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Drinking full-fat milk can 'lower the risk of heart disease'

Good news for whole-fat milk enthusiasts – a new study suggests consuming same can lower your chances of death by heart disease.

shutterstock_640048081 Source: Shutterstock/Alter-ego

CONSUMING THREE PORTIONS of full fat milk a day could lower rates of heart disease, according to a new study.

The study, carried out on a global observational cohort of 130,000 people in 21 countries and published in The Lancet, suggests that up to three servings per day can reduce the risk of cardiovascular disease, as opposed to lower levels of consumption.

While that claim is broadly in line with previous analyses and observational studies of people’s heart health, it is contrary to the current dietary guidelines issued by health watchdogs worldwide, which suggests that two-to-four servings of fat-free dairy each day is optimal.

Cardiovascular disease is the leading cause of mortality in people worldwide.

The new Prospective Urban Rural Epidemiological (PURE) study looked at the dairy habits of 136,384 people aged between 35 and 70 in 21 countries.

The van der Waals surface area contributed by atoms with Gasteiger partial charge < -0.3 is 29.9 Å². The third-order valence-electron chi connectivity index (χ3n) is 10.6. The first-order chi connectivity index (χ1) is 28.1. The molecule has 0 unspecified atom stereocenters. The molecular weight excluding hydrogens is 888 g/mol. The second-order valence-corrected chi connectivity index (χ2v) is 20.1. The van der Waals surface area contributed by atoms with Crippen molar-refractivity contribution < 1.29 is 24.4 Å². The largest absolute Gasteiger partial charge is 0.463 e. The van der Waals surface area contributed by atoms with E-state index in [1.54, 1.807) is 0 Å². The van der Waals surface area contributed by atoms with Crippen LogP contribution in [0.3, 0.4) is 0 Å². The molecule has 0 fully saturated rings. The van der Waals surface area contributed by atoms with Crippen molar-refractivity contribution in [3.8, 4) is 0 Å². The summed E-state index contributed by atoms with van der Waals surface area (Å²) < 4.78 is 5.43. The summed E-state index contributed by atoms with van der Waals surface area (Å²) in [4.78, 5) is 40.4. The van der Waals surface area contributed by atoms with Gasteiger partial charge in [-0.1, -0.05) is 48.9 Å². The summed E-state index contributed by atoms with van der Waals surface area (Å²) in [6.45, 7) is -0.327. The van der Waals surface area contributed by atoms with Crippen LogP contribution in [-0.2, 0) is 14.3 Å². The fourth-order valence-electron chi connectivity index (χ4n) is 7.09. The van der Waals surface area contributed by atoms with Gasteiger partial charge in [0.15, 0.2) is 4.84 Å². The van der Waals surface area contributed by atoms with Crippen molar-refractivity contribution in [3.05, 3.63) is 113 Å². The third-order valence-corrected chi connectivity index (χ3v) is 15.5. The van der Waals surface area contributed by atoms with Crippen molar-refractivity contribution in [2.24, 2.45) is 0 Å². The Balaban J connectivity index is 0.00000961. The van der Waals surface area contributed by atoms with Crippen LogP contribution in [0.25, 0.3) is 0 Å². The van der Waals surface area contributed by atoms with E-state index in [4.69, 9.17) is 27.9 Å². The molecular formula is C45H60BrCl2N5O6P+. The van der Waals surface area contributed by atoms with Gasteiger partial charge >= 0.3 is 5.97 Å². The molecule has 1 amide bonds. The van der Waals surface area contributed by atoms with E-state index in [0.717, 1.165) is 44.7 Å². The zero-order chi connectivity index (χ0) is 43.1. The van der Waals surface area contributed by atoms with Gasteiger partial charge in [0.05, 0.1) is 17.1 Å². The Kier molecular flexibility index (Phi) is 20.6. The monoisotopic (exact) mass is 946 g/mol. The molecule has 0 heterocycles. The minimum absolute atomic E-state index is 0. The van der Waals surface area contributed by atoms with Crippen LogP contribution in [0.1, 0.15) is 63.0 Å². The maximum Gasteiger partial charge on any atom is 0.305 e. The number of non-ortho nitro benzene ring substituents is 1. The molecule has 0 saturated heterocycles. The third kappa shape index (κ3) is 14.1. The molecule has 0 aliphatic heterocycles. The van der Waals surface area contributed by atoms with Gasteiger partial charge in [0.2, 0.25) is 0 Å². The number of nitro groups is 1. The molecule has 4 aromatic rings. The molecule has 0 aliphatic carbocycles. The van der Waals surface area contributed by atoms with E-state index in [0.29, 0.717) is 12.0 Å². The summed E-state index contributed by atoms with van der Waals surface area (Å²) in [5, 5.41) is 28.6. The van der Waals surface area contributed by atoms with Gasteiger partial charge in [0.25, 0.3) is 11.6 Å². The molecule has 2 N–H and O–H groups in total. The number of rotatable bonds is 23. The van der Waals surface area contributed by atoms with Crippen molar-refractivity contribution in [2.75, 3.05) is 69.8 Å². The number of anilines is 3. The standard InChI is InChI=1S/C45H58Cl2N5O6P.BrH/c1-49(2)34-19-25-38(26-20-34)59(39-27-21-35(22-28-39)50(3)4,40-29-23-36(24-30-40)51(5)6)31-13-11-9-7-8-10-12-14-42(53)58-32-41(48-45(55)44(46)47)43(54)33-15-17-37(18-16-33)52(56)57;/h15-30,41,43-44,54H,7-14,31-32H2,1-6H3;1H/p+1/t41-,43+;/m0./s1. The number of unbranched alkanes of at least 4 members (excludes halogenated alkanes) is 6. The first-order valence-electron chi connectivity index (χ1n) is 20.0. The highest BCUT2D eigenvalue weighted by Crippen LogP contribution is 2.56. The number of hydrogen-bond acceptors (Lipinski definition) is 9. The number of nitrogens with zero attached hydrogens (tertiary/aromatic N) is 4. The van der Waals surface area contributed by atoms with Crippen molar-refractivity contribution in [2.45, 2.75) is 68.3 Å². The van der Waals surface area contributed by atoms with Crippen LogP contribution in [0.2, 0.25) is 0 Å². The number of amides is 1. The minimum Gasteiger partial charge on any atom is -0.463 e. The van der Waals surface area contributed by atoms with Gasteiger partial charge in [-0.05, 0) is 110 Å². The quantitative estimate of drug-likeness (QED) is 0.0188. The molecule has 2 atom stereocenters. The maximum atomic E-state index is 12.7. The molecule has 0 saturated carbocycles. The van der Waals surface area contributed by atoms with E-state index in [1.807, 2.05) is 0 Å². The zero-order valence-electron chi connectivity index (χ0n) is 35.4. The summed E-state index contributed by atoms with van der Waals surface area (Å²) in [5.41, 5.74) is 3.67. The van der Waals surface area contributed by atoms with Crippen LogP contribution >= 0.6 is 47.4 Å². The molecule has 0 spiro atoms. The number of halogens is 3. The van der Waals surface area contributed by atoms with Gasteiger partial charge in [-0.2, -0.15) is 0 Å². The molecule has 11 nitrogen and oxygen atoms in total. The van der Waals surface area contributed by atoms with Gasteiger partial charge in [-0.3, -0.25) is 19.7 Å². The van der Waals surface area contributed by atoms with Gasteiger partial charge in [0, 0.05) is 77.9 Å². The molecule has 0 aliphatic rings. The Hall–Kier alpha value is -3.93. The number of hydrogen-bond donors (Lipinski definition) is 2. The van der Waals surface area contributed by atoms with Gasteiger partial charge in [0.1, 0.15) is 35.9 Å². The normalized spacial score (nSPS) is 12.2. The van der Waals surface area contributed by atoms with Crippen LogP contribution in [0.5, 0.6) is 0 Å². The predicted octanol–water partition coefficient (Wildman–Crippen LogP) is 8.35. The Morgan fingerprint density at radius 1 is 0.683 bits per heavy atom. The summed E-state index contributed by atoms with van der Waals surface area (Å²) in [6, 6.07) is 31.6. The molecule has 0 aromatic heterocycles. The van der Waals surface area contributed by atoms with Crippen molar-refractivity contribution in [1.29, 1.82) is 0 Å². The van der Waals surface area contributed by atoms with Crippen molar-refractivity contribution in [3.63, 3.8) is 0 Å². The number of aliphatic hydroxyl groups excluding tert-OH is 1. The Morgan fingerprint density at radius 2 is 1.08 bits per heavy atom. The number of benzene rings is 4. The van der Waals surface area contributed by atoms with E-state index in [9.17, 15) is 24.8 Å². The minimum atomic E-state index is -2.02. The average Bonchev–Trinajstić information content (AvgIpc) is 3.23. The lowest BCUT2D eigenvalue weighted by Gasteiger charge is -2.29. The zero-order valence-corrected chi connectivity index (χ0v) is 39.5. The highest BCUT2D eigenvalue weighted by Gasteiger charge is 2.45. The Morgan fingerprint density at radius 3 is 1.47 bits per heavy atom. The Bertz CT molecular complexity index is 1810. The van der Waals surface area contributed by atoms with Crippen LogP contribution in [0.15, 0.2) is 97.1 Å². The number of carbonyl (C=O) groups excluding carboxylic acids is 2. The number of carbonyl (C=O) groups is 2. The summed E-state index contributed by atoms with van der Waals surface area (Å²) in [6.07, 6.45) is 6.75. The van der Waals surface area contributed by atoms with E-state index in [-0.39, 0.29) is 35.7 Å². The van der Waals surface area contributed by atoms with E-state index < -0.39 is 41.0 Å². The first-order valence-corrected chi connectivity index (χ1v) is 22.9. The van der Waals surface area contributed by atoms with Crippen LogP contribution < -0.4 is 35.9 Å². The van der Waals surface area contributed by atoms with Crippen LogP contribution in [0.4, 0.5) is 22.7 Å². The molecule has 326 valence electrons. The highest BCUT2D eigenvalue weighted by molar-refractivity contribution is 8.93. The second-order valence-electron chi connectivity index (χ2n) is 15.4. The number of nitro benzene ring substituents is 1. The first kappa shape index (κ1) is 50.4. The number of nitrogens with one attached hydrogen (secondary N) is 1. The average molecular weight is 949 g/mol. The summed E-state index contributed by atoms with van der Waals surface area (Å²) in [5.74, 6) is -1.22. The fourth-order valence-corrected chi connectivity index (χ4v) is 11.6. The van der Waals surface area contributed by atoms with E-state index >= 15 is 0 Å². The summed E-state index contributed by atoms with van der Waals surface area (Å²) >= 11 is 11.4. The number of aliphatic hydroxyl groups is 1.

Per the study, the highest consumption of dairy worldwide is in Europe and North America (more than four servings per day), and at its lowest in south and southeast Asia, China, and Africa (less than one serving per day).

Participants were followed up on after an initial questionnaire as to their dairy habits over an average of 9.1 years, with 6,796 deaths and 5,855 major heart-related events recorded in that time.

High-intake

Compared to those who didn’t consume dairy, those in the high intake group, that is 3.2 servings per day, had lower rates of mortality – 3.4% versus 5.6%.

Even more striking, among those who consumed only whole-fat milk, those with a high intake (2.9 servings daily) displayed lower rates of mortality (3.3% versus 4.4%) than those with a low intake (less than 0.5 servings), and an even greater disparity with regard to cardiovascular disease (3.7% versus 5.0%).

The researchers seem less sure as to the reasons for these trends, with them stressing that further research is needed into why consuming more dairy could be a means of staving off heart trouble.

Limitations of the study, meanwhile, include the fact the various diets were self-reported, and indicated intake at the beginning of the survey period only, although this fact was not expected to materially affect the findings.

“The results from the PURE study seem to suggest that dairy intake, especially whole-fat dairy, might be beneficial for preventing deaths and major cardiovascular diseases,” authors Jimmy Chun Yu Louie and Anna Rangan said of the study.

However, they added that the results only suggest the “consumption of dairy products should not be discouraged and perhaps even be encouraged in low-income and middle-income countries”, and that the study does not represent “the ultimate seal of approval” for whole-fat milk, and rather should be treated as another piece of evidence (albeit a large one) in the overall body of literature on the subject.

The full study can be read here

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